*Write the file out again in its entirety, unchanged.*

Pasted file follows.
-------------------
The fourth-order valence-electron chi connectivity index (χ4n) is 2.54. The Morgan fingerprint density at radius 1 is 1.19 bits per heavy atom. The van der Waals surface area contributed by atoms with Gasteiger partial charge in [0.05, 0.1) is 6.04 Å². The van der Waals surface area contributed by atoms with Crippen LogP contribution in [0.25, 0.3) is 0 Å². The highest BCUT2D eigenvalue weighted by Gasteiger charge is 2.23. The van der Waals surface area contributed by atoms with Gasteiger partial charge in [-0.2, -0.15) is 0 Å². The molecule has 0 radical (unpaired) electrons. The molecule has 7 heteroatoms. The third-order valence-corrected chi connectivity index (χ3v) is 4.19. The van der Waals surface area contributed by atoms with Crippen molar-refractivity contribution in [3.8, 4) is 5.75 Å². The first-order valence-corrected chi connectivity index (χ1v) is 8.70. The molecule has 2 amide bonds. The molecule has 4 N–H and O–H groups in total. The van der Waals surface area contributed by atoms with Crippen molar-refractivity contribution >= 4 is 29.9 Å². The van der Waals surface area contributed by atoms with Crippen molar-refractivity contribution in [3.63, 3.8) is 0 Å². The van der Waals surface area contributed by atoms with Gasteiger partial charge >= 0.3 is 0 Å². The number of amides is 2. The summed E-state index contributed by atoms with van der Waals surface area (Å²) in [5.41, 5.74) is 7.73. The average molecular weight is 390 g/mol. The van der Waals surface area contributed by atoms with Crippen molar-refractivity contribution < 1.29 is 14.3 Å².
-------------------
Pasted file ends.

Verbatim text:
The fourth-order valence-electron chi connectivity index (χ4n) is 2.54. The Morgan fingerprint density at radius 1 is 1.19 bits per heavy atom. The van der Waals surface area contributed by atoms with Gasteiger partial charge in [0.05, 0.1) is 6.04 Å². The van der Waals surface area contributed by atoms with Crippen LogP contribution in [0.25, 0.3) is 0 Å². The highest BCUT2D eigenvalue weighted by Gasteiger charge is 2.23. The van der Waals surface area contributed by atoms with Gasteiger partial charge in [-0.2, -0.15) is 0 Å². The molecule has 0 radical (unpaired) electrons. The molecule has 7 heteroatoms. The third-order valence-corrected chi connectivity index (χ3v) is 4.19. The van der Waals surface area contributed by atoms with Crippen molar-refractivity contribution in [3.8, 4) is 5.75 Å². The first-order valence-corrected chi connectivity index (χ1v) is 8.70. The molecule has 2 amide bonds. The molecule has 4 N–H and O–H groups in total. The van der Waals surface area contributed by atoms with Crippen molar-refractivity contribution >= 4 is 29.9 Å². The van der Waals surface area contributed by atoms with Crippen molar-refractivity contribution in [3.63, 3.8) is 0 Å². The van der Waals surface area contributed by atoms with Gasteiger partial charge >= 0.3 is 0 Å². The number of amides is 2. The summed E-state index contributed by atoms with van der Waals surface area (Å²) in [5.41, 5.74) is 7.73. The average molecular weight is 390 g/mol. The van der Waals surface area contributed by atoms with Crippen molar-refractivity contribution < 1.29 is 14.3 Å².